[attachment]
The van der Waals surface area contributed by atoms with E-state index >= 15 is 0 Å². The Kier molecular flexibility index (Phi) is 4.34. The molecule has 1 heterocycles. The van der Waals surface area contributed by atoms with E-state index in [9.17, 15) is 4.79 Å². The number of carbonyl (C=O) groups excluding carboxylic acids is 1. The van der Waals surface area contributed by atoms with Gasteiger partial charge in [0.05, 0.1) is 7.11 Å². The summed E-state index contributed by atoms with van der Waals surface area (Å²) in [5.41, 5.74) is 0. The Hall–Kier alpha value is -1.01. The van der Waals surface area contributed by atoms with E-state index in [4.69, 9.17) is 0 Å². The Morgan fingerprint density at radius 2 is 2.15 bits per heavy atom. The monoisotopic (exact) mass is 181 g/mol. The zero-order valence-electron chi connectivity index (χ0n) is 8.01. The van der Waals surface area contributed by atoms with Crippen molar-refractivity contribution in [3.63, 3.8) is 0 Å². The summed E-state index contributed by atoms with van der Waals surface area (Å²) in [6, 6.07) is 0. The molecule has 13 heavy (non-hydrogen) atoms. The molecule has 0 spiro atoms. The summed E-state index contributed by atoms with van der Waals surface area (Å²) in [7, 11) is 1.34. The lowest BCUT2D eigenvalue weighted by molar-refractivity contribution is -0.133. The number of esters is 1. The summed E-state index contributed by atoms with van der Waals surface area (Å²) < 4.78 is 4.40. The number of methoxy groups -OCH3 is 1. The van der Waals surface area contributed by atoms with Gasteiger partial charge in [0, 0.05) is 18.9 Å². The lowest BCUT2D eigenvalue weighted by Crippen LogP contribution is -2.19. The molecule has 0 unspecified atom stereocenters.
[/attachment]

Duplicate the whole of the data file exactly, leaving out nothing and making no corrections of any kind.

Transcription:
The van der Waals surface area contributed by atoms with E-state index >= 15 is 0 Å². The Kier molecular flexibility index (Phi) is 4.34. The molecule has 1 heterocycles. The van der Waals surface area contributed by atoms with E-state index in [9.17, 15) is 4.79 Å². The number of carbonyl (C=O) groups excluding carboxylic acids is 1. The van der Waals surface area contributed by atoms with Gasteiger partial charge in [0.05, 0.1) is 7.11 Å². The summed E-state index contributed by atoms with van der Waals surface area (Å²) in [5.41, 5.74) is 0. The Hall–Kier alpha value is -1.01. The van der Waals surface area contributed by atoms with E-state index in [4.69, 9.17) is 0 Å². The Morgan fingerprint density at radius 2 is 2.15 bits per heavy atom. The monoisotopic (exact) mass is 181 g/mol. The zero-order valence-electron chi connectivity index (χ0n) is 8.01. The van der Waals surface area contributed by atoms with Crippen molar-refractivity contribution in [3.63, 3.8) is 0 Å². The summed E-state index contributed by atoms with van der Waals surface area (Å²) in [6, 6.07) is 0. The molecule has 13 heavy (non-hydrogen) atoms. The molecule has 0 spiro atoms. The summed E-state index contributed by atoms with van der Waals surface area (Å²) in [7, 11) is 1.34. The lowest BCUT2D eigenvalue weighted by molar-refractivity contribution is -0.133. The number of esters is 1. The summed E-state index contributed by atoms with van der Waals surface area (Å²) < 4.78 is 4.40. The number of methoxy groups -OCH3 is 1. The van der Waals surface area contributed by atoms with Gasteiger partial charge in [0, 0.05) is 18.9 Å². The lowest BCUT2D eigenvalue weighted by Crippen LogP contribution is -2.19. The molecule has 0 unspecified atom stereocenters.